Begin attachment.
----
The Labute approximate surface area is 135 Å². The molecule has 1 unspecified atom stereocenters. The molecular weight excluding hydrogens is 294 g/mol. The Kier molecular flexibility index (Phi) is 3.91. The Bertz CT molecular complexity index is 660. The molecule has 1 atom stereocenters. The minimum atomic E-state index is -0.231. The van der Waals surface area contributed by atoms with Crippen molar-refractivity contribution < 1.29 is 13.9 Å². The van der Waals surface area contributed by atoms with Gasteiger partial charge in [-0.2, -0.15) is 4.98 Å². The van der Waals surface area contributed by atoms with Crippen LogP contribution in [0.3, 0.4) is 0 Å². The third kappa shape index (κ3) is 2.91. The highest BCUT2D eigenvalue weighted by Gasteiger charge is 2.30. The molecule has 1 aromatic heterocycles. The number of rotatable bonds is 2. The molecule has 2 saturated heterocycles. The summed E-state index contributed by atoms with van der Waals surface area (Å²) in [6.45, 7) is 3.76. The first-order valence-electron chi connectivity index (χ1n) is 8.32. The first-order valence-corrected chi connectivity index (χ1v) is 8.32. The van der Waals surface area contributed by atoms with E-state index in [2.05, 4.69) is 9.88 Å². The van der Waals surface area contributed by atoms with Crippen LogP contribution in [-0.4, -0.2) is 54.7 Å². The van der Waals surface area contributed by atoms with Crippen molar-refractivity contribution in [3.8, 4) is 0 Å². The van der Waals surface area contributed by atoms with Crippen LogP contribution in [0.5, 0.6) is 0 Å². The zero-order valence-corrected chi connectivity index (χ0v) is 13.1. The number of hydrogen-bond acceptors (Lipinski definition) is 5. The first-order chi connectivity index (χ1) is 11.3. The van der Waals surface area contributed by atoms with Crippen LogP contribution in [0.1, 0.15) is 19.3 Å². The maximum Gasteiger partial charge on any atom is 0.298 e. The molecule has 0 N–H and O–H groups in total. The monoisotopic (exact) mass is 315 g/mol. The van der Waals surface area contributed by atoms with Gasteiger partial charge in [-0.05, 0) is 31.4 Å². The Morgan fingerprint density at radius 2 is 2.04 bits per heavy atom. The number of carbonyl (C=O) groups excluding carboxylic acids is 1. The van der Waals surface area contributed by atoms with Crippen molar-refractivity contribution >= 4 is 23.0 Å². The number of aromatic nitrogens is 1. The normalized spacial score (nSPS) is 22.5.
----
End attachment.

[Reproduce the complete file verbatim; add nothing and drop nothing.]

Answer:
The Labute approximate surface area is 135 Å². The molecule has 1 unspecified atom stereocenters. The molecular weight excluding hydrogens is 294 g/mol. The Kier molecular flexibility index (Phi) is 3.91. The Bertz CT molecular complexity index is 660. The molecule has 1 atom stereocenters. The minimum atomic E-state index is -0.231. The van der Waals surface area contributed by atoms with Crippen molar-refractivity contribution < 1.29 is 13.9 Å². The van der Waals surface area contributed by atoms with Gasteiger partial charge in [-0.2, -0.15) is 4.98 Å². The van der Waals surface area contributed by atoms with Crippen LogP contribution in [0.3, 0.4) is 0 Å². The third kappa shape index (κ3) is 2.91. The highest BCUT2D eigenvalue weighted by Gasteiger charge is 2.30. The molecule has 1 aromatic heterocycles. The number of rotatable bonds is 2. The molecule has 2 saturated heterocycles. The summed E-state index contributed by atoms with van der Waals surface area (Å²) in [6.45, 7) is 3.76. The first-order valence-electron chi connectivity index (χ1n) is 8.32. The first-order valence-corrected chi connectivity index (χ1v) is 8.32. The van der Waals surface area contributed by atoms with E-state index in [2.05, 4.69) is 9.88 Å². The van der Waals surface area contributed by atoms with Crippen LogP contribution in [-0.4, -0.2) is 54.7 Å². The van der Waals surface area contributed by atoms with Crippen molar-refractivity contribution in [3.8, 4) is 0 Å². The van der Waals surface area contributed by atoms with Crippen LogP contribution in [0.5, 0.6) is 0 Å². The zero-order valence-corrected chi connectivity index (χ0v) is 13.1. The number of hydrogen-bond acceptors (Lipinski definition) is 5. The first-order chi connectivity index (χ1) is 11.3. The van der Waals surface area contributed by atoms with Crippen LogP contribution in [0.1, 0.15) is 19.3 Å². The maximum Gasteiger partial charge on any atom is 0.298 e. The molecule has 0 N–H and O–H groups in total. The monoisotopic (exact) mass is 315 g/mol. The van der Waals surface area contributed by atoms with Gasteiger partial charge in [-0.05, 0) is 31.4 Å². The Morgan fingerprint density at radius 2 is 2.04 bits per heavy atom. The number of carbonyl (C=O) groups excluding carboxylic acids is 1. The van der Waals surface area contributed by atoms with Crippen molar-refractivity contribution >= 4 is 23.0 Å². The number of aromatic nitrogens is 1. The normalized spacial score (nSPS) is 22.5.